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Avoid sugar and processed foods for weight loss and health: Beware food politics

Step away from that sugary soda.
Step away from that sugary soda.
Photo by Justin Sullivan/Getty Images

Do you know what's in your canned soup, bottled ketchup or packaged crackers? The odds are high that sugar is listed on the easily-ignored list of ingredients, and that's what to blame for our nation's rising rate of obesity and weight loss woes, says Dr. Robert Lustig. He has become a leader in highlighting the toxic, addictive nature of the sweet stuff, reported KQED on August 6.

An endocrinologist at the University of California and participant in the film "Fed Up," Dr. Lustig contends that the increasing amounts of sugar in processed foods result from the desire of food corporations to lure us to buy more and eat more. He wants to educate consumers about the difference between good fats and bad fats as well as good carbohydrates and bad carbohydrates.

Good fats include wild-caught fish and flax,while bad fats include corn-fed beef. Good carbohydrates include fiber-rich foods such as whole grains and vegetables. And the ultimate bad carb: Sugar. With 77 percent of processed foods containing added sugar, Dr. Lustig says that simple changes such as eliminating sugar completely from your diet can make a dramatic difference in your health and weight.

Dr. Lustig recommends eliminating soda and juice, and increasing your intake of whole grains and vegetables. Eat real food, not processed food. He emphasizes that juice is just as bad as sugar.

As for the debate among the low-fat diet advocates, low carb diet proponents and Paleo diet believers? Dr. Lustig focuses more on the sugar and fiber content than on the percentage of fat or protein in your diet. However, he does agree with the Paleo principle of eliminating all processed foods.

Dr. Lustig's concern about the fact that food corporations continue to pour sugar into our foods is echoed by Andy Bellatti, Strategic Director and co-founder of the Dietitians For Professional Integrity. Bellatti is also perturbed about the link between corporations and some non-profit health organizations.

Imagine that your doctor's paycheck came from a company that makes sugar cookies with inch-high chocolate frosting. When you ask him for help with your weight, he gives you a diet handout that urges moderation in the form of a "cookie a day to keep the doctor away." Sounds absurd, but in reality, many health organizations that provide diet advice have hidden funding from food corporations, said Bellatti in an exclusive interview on August 6.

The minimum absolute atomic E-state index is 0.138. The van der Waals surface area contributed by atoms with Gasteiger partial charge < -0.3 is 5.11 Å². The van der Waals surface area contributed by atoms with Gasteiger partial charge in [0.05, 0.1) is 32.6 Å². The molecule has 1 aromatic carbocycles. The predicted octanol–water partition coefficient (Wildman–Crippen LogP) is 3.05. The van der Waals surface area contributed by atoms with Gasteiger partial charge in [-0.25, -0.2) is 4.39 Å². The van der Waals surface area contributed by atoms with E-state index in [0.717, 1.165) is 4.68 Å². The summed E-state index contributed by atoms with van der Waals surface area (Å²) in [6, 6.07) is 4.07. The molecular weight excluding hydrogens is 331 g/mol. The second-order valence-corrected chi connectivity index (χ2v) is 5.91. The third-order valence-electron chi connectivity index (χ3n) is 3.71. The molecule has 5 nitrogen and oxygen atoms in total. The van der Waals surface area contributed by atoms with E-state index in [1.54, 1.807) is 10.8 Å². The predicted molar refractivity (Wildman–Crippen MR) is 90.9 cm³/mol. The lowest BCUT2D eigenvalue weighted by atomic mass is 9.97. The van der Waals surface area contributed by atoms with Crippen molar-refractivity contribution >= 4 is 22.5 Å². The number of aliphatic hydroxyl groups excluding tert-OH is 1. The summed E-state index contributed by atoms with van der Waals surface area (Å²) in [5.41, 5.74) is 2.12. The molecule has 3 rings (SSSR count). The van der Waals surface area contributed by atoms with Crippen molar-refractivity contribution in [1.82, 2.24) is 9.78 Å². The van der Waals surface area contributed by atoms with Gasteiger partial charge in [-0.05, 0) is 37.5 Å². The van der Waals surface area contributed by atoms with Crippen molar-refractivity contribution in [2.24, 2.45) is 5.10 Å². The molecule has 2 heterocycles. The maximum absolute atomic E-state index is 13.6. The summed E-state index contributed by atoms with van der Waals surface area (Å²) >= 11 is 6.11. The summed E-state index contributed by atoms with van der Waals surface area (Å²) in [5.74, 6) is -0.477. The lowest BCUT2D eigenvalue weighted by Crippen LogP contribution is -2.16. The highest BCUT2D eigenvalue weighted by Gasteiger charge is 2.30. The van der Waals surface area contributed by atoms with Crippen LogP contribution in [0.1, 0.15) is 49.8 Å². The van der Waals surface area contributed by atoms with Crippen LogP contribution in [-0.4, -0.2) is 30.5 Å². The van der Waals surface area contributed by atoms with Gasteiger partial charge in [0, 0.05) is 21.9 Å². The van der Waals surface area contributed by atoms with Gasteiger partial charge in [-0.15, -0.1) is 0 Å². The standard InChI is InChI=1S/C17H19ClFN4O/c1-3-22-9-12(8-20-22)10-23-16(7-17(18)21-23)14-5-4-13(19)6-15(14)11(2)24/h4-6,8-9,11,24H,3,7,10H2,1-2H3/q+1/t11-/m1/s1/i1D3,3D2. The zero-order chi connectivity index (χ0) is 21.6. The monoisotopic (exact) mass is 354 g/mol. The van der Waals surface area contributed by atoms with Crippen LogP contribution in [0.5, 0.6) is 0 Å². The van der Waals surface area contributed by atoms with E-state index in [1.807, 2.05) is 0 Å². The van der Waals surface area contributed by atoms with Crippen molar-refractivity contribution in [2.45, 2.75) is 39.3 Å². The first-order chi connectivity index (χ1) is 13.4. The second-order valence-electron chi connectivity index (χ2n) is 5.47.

"Dietitians For Professional Integrity was created in February of 2013, a few weeks after the release of a fantastic report by public health lawyer Michele Simon of Eat Drink Politics titled 'AND Now A Word From Our Sponsors,' which closely examined the ties between the Academy of Nutrition and Dietetics and the food industry," he explained. After criticizing those partnerships previously, he chose the opportunity to create the group.

"I had been a vocal critic of these partnerships for a few years, and felt that the release of that report -- which gained national attention -- set up the perfect platform for the conversation to continue," he said. He contacted other dietitians who agreed with him.

"We thought it was time to create a group, keep the conversation alive, and raise awareness," he said. Bellatti is quick to emphasize that the reference to integrity refers to the profession overall and the organization, "not dietitians' individual sense of integrity."

He expressed concern that the American Academy of Nutrition and Dietetics partners with and accepts funding from food companies. Those companies engage in activities such as "battling public health policy, marketing to children, tapping limited natural resources from developing nations and deceptive marketing."

But that organization is not alone in cuddling up to corporations. Dr. Yoni Freedhoff, a family physician and author of "The Diet Fix," has become a sleuth in detecting and publicizing such links. He noted that the Juvenile Diabetes Research Foundation (JDRF), for example, has established a new ad campaign, which Dr. Freedhoff slammed in an August 6 posting.

The ad campaign from the odd couple team of Denny's restaurants and the JDRF reads: "$1 from every Deep Fried Cheesecake sold will be donated to the JDRF, the leading global organization funding type 1 diabetes research. Our goal is to progressively remove the impact of T1D from people's lives until we achieve a world without T1D."

Although it might sound like a spoof, the JDRF is spreading the word that people who want to battle against type one diabetes should head to Denny's and buy deep-fried cheesecake. Just how bad is that dish? Deep-fried cheesecake contains more than 650 calories and 47 grams of fat, according to Fitness Together.

What will it take to make a difference? In Cape Town, Professor Tim Noakes' high fat low carb diet has persuaded both consumers and food companies to make the shift, reported the Times Live.

Noakes echoes Dr. Ludwig's view that sugar and processed foods cause obesity. He advocates increasing fat and protein while drastically slashing carbohydrates in what some refer to as the Banting diet (a pre-Atkins plan). It's a message that has made a difference in his country.

The diet has even impacted restaurants. Stephen and Eileen Cross own a Cape Town restaurant famed for sandwiches. But when they created menus featuring Banting-friendly meals, business soared.

"We've never been quiet, but the results were remarkable," Stephen said. "It's too big a movement not to incorporate it into our menu."

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